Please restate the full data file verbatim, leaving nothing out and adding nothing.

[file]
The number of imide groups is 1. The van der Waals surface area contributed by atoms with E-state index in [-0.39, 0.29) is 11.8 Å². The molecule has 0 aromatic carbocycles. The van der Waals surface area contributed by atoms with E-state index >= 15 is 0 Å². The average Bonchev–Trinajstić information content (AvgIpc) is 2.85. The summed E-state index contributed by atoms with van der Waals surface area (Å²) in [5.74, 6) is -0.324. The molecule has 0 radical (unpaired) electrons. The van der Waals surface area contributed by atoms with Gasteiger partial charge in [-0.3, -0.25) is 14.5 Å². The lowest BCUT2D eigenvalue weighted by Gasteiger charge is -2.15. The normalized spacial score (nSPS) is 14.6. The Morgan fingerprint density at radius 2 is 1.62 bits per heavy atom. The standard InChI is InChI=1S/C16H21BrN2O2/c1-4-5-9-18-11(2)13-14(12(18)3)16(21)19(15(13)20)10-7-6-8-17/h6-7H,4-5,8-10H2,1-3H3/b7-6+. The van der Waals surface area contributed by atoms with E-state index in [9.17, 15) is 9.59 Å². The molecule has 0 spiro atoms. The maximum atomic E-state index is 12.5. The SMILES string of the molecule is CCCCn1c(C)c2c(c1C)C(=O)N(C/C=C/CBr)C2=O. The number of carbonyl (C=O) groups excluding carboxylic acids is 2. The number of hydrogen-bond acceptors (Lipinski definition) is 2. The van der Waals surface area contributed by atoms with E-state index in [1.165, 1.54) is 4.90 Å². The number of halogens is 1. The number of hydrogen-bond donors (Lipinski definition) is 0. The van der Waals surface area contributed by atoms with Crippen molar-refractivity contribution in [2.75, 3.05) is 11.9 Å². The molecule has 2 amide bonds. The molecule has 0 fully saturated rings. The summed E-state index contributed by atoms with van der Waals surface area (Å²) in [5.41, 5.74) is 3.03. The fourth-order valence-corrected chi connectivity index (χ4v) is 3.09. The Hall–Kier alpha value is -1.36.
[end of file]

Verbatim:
The number of imide groups is 1. The van der Waals surface area contributed by atoms with E-state index in [-0.39, 0.29) is 11.8 Å². The molecule has 0 aromatic carbocycles. The van der Waals surface area contributed by atoms with E-state index >= 15 is 0 Å². The average Bonchev–Trinajstić information content (AvgIpc) is 2.85. The summed E-state index contributed by atoms with van der Waals surface area (Å²) in [5.74, 6) is -0.324. The molecule has 0 radical (unpaired) electrons. The van der Waals surface area contributed by atoms with Gasteiger partial charge in [-0.3, -0.25) is 14.5 Å². The lowest BCUT2D eigenvalue weighted by Gasteiger charge is -2.15. The normalized spacial score (nSPS) is 14.6. The Morgan fingerprint density at radius 2 is 1.62 bits per heavy atom. The standard InChI is InChI=1S/C16H21BrN2O2/c1-4-5-9-18-11(2)13-14(12(18)3)16(21)19(15(13)20)10-7-6-8-17/h6-7H,4-5,8-10H2,1-3H3/b7-6+. The van der Waals surface area contributed by atoms with E-state index in [9.17, 15) is 9.59 Å². The molecule has 0 spiro atoms. The maximum atomic E-state index is 12.5. The SMILES string of the molecule is CCCCn1c(C)c2c(c1C)C(=O)N(C/C=C/CBr)C2=O. The number of carbonyl (C=O) groups excluding carboxylic acids is 2. The number of hydrogen-bond acceptors (Lipinski definition) is 2. The van der Waals surface area contributed by atoms with E-state index in [1.165, 1.54) is 4.90 Å². The number of halogens is 1. The number of hydrogen-bond donors (Lipinski definition) is 0. The van der Waals surface area contributed by atoms with Crippen molar-refractivity contribution in [2.75, 3.05) is 11.9 Å². The molecule has 2 amide bonds. The molecule has 0 fully saturated rings. The summed E-state index contributed by atoms with van der Waals surface area (Å²) in [5.41, 5.74) is 3.03. The fourth-order valence-corrected chi connectivity index (χ4v) is 3.09. The Hall–Kier alpha value is -1.36.